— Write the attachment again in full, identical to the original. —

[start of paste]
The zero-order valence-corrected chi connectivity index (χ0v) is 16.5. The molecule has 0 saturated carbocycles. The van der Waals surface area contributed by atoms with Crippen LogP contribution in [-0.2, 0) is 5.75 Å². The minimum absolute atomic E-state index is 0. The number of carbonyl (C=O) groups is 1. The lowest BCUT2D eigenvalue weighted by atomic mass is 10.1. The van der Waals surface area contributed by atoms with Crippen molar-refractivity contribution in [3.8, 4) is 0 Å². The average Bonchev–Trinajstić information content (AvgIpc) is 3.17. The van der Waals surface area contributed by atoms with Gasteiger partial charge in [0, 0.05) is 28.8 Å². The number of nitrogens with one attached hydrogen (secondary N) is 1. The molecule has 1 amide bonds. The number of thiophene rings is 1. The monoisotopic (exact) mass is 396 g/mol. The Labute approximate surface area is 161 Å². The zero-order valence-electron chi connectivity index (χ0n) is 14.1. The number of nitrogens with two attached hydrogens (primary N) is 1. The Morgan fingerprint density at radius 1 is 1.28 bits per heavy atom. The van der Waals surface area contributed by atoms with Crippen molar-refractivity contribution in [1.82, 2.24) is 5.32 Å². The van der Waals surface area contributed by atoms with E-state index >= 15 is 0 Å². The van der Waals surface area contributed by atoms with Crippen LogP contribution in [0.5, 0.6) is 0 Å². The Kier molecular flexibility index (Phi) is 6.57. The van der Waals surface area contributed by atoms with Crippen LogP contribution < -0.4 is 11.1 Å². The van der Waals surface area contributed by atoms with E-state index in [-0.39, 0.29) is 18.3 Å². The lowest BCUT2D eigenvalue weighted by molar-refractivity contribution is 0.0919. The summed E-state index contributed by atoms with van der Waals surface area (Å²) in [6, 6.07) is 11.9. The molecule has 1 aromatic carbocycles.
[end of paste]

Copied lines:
The zero-order valence-corrected chi connectivity index (χ0v) is 16.5. The molecule has 0 saturated carbocycles. The van der Waals surface area contributed by atoms with Crippen LogP contribution in [-0.2, 0) is 5.75 Å². The minimum absolute atomic E-state index is 0. The number of carbonyl (C=O) groups is 1. The lowest BCUT2D eigenvalue weighted by atomic mass is 10.1. The van der Waals surface area contributed by atoms with Crippen molar-refractivity contribution in [3.8, 4) is 0 Å². The average Bonchev–Trinajstić information content (AvgIpc) is 3.17. The van der Waals surface area contributed by atoms with Gasteiger partial charge in [0, 0.05) is 28.8 Å². The number of nitrogens with one attached hydrogen (secondary N) is 1. The molecule has 1 amide bonds. The number of thiophene rings is 1. The monoisotopic (exact) mass is 396 g/mol. The Labute approximate surface area is 161 Å². The zero-order valence-electron chi connectivity index (χ0n) is 14.1. The number of nitrogens with two attached hydrogens (primary N) is 1. The Morgan fingerprint density at radius 1 is 1.28 bits per heavy atom. The van der Waals surface area contributed by atoms with Crippen molar-refractivity contribution in [1.82, 2.24) is 5.32 Å². The van der Waals surface area contributed by atoms with E-state index >= 15 is 0 Å². The van der Waals surface area contributed by atoms with Crippen LogP contribution in [0.5, 0.6) is 0 Å². The Kier molecular flexibility index (Phi) is 6.57. The van der Waals surface area contributed by atoms with Crippen LogP contribution < -0.4 is 11.1 Å². The van der Waals surface area contributed by atoms with E-state index in [-0.39, 0.29) is 18.3 Å². The lowest BCUT2D eigenvalue weighted by molar-refractivity contribution is 0.0919. The summed E-state index contributed by atoms with van der Waals surface area (Å²) in [6, 6.07) is 11.9. The molecule has 1 aromatic carbocycles.